Definition of Mortgage Contract Indebtedness

Mortgage loans are large financial obligations, both for the borrowers who use them to buy homes and the lenders that offer them as a means of making money. When lenders and borrowers live by the terms of a mortgage, the relationship is a simple one, but if differences or problems arise, a mortgage agreement's contractual status can play a role in determining the outcome.


Mortgage contract indebtedness refers to the legal status of the money that an individual owes to a lender from a mortgage loan to buy a home or finance against home equity. The term contract indebtedness means that the borrower and lender have a legally binding contract for the debt, and that the lender has a right to pursue collection of the debt if the borrower should default, or stop making payments. Other types of contract indebtedness include bonds and leases, which, like mortgages, have contracts to serve as proof of the debt.


The mortgage agreement that you sign when you agree to a loan serves as the contract of mortgage indebtedness. This means that there are as many different types of contracts of mortgage indebtedness as there are loan options for mortgage borrowers. While the terms of each loan differ in areas such as interest rates, fees and penalties, and length, all mortgage agreements provide legal evidence of a debt as one of their basic functions.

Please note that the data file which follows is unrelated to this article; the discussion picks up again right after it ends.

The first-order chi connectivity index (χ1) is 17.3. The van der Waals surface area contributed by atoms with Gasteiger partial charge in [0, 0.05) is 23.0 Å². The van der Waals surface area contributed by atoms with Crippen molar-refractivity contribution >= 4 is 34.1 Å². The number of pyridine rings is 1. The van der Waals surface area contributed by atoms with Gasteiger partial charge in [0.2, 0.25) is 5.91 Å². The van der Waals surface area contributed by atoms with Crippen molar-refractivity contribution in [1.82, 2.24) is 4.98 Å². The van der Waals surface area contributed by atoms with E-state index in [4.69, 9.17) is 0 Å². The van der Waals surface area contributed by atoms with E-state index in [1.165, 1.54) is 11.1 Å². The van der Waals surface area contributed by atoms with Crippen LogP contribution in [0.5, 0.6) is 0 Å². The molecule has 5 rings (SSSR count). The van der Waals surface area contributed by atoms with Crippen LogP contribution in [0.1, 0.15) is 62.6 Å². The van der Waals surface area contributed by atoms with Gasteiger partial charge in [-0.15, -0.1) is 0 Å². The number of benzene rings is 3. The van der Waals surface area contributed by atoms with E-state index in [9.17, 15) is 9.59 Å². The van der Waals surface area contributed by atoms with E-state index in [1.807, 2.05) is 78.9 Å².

Beyond the terms that discuss how a mortgage loan will operate, a mortgage agreement usually includes contract elements that govern how to deal with discrepancies between parties. For example, a contract of mortgage indebtedness may include a commitment on the borrower's part to pay any legal fees that the lender takes on to defend the contract, as during a foreclosure. These terms are subject to state laws that protect mortgage borrowers, such as a law in Ohio that states a commitment to pay a lender's legal fees is only allowable when the value of the debt exceeds $100,000.


Since a mortgage agreement serves as a contract of indebtedness, it allows either party to use the agreement in court to demonstrate the other party's failure to comply with the contract. For example, if a lender tries to raise your interest rates beyond the maximum increase stated in the agreement, you can supply a copy of the agreement in court. Likewise, if you file for bankruptcy, your mortgage lender can refer to your contract of indebtedness to seek repayment through the bankruptcy court.